The assignees haven’t managed the spectrum they’ve been given. Every telco that’s asking for more spectrum is doing it because it’s cheaper to carve out additional space by getting it from someplace else than it is do develop the space they have with better technologies. If their network backhaul and other resources were really optimized they wouldn’t need more space. But, it’s more expensive to upgrade than it is to buy right now. And, much like in real-estate there’s this perception that the more you have the better off you are, so there’s a race to gobble up as much as possible even if you aren’t going to use it right now or aren’t utilizing the space you actually already have.
Can’t you drive a hyred?
Remember the cars analogy above? Petroleum is becoming more expensive due to increasing competition and its inherent scarcity. Car drivers have a few choices in light of this. They could stop driving, but that probably won’t happen. They could keep driving the way they are and accept the increased gasoline cost. Or, they could reduce their consumption by utilizing newer and more efficient technology. The choice between the former and the latter comes down to return on investment. Which costs more, paying more per gallon and using the same number of gallons or using less but paying more to do it.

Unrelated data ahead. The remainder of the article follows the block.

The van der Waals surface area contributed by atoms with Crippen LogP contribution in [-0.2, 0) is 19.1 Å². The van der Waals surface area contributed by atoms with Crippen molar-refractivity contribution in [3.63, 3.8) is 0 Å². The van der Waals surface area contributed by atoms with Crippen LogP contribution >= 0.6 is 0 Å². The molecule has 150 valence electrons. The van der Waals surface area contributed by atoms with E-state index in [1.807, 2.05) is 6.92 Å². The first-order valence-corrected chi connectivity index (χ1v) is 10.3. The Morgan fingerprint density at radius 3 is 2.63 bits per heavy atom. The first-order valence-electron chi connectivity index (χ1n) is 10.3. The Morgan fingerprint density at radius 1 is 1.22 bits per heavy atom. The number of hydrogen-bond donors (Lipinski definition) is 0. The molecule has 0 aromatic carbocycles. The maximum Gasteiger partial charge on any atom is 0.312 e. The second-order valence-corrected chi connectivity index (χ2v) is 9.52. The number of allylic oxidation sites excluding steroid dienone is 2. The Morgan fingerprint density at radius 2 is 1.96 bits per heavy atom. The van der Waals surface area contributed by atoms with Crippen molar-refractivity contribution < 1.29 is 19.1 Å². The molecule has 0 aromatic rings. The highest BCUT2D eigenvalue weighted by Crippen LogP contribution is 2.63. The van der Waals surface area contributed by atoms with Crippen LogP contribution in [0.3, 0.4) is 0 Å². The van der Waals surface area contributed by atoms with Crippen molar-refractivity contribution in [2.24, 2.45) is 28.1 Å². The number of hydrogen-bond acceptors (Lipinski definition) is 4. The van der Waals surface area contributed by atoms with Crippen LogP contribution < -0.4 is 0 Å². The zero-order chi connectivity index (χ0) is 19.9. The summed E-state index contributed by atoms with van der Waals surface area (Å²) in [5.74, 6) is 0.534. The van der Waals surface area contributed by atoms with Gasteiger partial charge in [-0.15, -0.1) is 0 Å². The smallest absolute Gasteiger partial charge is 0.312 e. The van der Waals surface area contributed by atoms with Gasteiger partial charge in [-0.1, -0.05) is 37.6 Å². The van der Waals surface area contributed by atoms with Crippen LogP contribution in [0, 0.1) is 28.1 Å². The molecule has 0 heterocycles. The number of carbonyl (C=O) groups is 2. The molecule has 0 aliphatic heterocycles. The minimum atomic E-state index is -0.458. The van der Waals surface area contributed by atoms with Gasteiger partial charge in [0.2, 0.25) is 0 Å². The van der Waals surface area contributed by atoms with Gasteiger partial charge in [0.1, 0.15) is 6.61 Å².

Just like hybreds can be prohibitively expensive due to their upfront cost technology upgrades for spectrum access can have the same problem. Even if the longer-term value is there, investing in the new technology takes the cost, plus the time to achieve the value and the drain on resources to implement and maintain it. Actually, imagine if you bought the hybred AND you had to keep your old car too. that’s what it can be like for some of the changes.
so, while i see spectrum squeeze being a problem, its only part of the overall problem with spectrum. the accessing the spectrum in the most efficient way is more of a concern, particularly if the bad habits now that are leading to the gobbling up of the airwaves continue when there really are no new airwaves left to be had.